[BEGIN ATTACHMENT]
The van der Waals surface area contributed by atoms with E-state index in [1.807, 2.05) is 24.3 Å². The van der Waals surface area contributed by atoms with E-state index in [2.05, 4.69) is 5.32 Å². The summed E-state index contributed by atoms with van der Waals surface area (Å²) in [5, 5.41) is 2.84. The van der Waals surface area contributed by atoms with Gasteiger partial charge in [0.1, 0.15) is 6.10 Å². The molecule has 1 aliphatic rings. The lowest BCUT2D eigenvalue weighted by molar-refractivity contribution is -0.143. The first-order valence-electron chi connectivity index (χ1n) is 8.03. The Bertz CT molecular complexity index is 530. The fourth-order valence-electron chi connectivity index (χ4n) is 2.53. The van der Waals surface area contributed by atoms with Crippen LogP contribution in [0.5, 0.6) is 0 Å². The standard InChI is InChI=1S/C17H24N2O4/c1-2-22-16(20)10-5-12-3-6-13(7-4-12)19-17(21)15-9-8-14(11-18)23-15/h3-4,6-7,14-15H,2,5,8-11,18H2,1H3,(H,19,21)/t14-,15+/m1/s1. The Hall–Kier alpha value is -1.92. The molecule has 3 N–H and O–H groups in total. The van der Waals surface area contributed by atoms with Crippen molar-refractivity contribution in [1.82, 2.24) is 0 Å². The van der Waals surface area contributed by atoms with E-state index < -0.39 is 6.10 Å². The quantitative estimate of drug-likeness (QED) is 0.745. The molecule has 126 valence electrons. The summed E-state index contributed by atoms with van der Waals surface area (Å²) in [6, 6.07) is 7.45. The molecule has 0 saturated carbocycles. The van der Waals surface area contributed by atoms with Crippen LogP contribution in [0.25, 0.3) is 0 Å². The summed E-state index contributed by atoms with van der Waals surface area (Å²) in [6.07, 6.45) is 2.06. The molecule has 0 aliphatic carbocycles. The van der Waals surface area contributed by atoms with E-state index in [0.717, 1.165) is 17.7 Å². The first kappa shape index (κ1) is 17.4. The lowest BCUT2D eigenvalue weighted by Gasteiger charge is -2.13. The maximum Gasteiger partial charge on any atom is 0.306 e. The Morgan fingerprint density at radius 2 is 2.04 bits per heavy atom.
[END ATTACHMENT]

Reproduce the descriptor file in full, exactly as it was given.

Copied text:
The van der Waals surface area contributed by atoms with E-state index in [1.807, 2.05) is 24.3 Å². The van der Waals surface area contributed by atoms with E-state index in [2.05, 4.69) is 5.32 Å². The summed E-state index contributed by atoms with van der Waals surface area (Å²) in [5, 5.41) is 2.84. The van der Waals surface area contributed by atoms with Gasteiger partial charge in [0.1, 0.15) is 6.10 Å². The molecule has 1 aliphatic rings. The lowest BCUT2D eigenvalue weighted by molar-refractivity contribution is -0.143. The first-order valence-electron chi connectivity index (χ1n) is 8.03. The Bertz CT molecular complexity index is 530. The fourth-order valence-electron chi connectivity index (χ4n) is 2.53. The van der Waals surface area contributed by atoms with Crippen LogP contribution in [0.5, 0.6) is 0 Å². The standard InChI is InChI=1S/C17H24N2O4/c1-2-22-16(20)10-5-12-3-6-13(7-4-12)19-17(21)15-9-8-14(11-18)23-15/h3-4,6-7,14-15H,2,5,8-11,18H2,1H3,(H,19,21)/t14-,15+/m1/s1. The Hall–Kier alpha value is -1.92. The molecule has 3 N–H and O–H groups in total. The van der Waals surface area contributed by atoms with Crippen molar-refractivity contribution in [1.82, 2.24) is 0 Å². The van der Waals surface area contributed by atoms with E-state index < -0.39 is 6.10 Å². The quantitative estimate of drug-likeness (QED) is 0.745. The molecule has 126 valence electrons. The summed E-state index contributed by atoms with van der Waals surface area (Å²) in [6, 6.07) is 7.45. The molecule has 0 saturated carbocycles. The van der Waals surface area contributed by atoms with Crippen LogP contribution in [0.25, 0.3) is 0 Å². The summed E-state index contributed by atoms with van der Waals surface area (Å²) in [6.07, 6.45) is 2.06. The molecule has 0 aliphatic carbocycles. The van der Waals surface area contributed by atoms with E-state index in [0.717, 1.165) is 17.7 Å². The first kappa shape index (κ1) is 17.4. The lowest BCUT2D eigenvalue weighted by Gasteiger charge is -2.13. The maximum Gasteiger partial charge on any atom is 0.306 e. The Morgan fingerprint density at radius 2 is 2.04 bits per heavy atom.